Essay about Slumdog Millionaire & David and Goliath

1150 WordsMay 25, 20155 Pages
Ashley Kelley Jeannie Isern English 102 23 April 2015 Disadvantages and Difficulties can be Desirable Disadvantages or misconceptions can be better prophets for success than what we might consider to be the obvious advantage. David and Goliath by Malcolm Gladwell describes that bigger is not necessarily better. Malcolm Gladwell applies this principle among other extensive situations, such as the battlegrounds of Northern Ireland and Vietnam, successful and unsuccessful classrooms, cancer scientists and civil rights leaders. Were as many misconceptions and disadvantages strike young Jamal Malik in the film Slumdog Millionaire. Eighteen year old Jamal answers questions on the Indian version of Who Wants to Be a Millionaire, and flashbacks…show more content…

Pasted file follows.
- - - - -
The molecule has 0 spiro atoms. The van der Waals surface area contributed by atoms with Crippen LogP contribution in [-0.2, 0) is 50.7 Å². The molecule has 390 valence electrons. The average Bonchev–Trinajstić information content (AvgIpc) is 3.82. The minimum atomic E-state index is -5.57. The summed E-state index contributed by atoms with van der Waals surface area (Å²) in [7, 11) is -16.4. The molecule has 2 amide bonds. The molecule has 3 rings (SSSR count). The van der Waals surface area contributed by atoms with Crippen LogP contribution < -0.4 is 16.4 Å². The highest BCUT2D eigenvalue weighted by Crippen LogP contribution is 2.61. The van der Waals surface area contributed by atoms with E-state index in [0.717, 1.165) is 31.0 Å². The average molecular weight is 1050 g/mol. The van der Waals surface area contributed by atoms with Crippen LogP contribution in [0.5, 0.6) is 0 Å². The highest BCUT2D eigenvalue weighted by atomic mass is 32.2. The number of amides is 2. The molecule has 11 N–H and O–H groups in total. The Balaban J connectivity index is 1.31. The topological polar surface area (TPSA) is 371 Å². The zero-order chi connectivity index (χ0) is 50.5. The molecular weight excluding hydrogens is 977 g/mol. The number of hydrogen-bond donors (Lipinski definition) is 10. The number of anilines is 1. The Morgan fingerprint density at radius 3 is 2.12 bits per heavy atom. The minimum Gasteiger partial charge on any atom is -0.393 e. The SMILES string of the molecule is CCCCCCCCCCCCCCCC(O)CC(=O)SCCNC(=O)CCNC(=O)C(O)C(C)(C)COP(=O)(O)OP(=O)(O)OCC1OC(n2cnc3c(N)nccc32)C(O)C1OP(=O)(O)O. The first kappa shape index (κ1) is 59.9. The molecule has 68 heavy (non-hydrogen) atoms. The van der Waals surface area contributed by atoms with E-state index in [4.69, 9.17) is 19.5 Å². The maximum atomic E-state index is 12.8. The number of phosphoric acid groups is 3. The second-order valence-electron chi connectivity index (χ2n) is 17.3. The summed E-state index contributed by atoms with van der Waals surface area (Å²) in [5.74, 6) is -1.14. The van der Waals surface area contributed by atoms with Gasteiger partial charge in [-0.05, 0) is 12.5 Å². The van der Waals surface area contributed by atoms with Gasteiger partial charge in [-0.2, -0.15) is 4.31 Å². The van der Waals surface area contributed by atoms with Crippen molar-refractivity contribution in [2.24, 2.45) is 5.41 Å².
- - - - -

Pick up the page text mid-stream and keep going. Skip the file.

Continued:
The fact is, it wasn’t an unlikely victory after all, for David was a professional with his sling and chose to defeat the giant in an unconventional way. Jamal is arrested under the charges of cheating on the show. As the interrogators ask him about how he answered every question, Jamal tells a story of his life with his brother Salim and Latika He tells about their dangerous adventures, and how each question is related to one of his past experiences (Slumdog Millionaire).“Some of those memories are deeply disturbing. Jamal recounts terrible cruelties from his impoverished childhood: homelessness, torture, prostitution” (Claudia Puig). They misjudged Jamal because he lives in the filthy and overcrowded urban district of Mumbai that is inhabited by very poor people, and assumed he was a cheater. There are many difficulties, but when a person has the persistence to move forward and over achieve, they make their difficulty desirable. “The idea of desirable difficulty suggests that not all difficulties are negative. Being a poor reader is a real obstacle, unless your David Boies and that obstacle turns you into an extraordinary listener, or unless you are Gary Cohn and that obstacle gives you the courage to take chances you would never otherwise have taken” (Gladwell 113). Gladwell specifies “for some small number of people, a parental loss appears to be, ultimately, a desirable difficulty again, not a large number. But there does seem to be a

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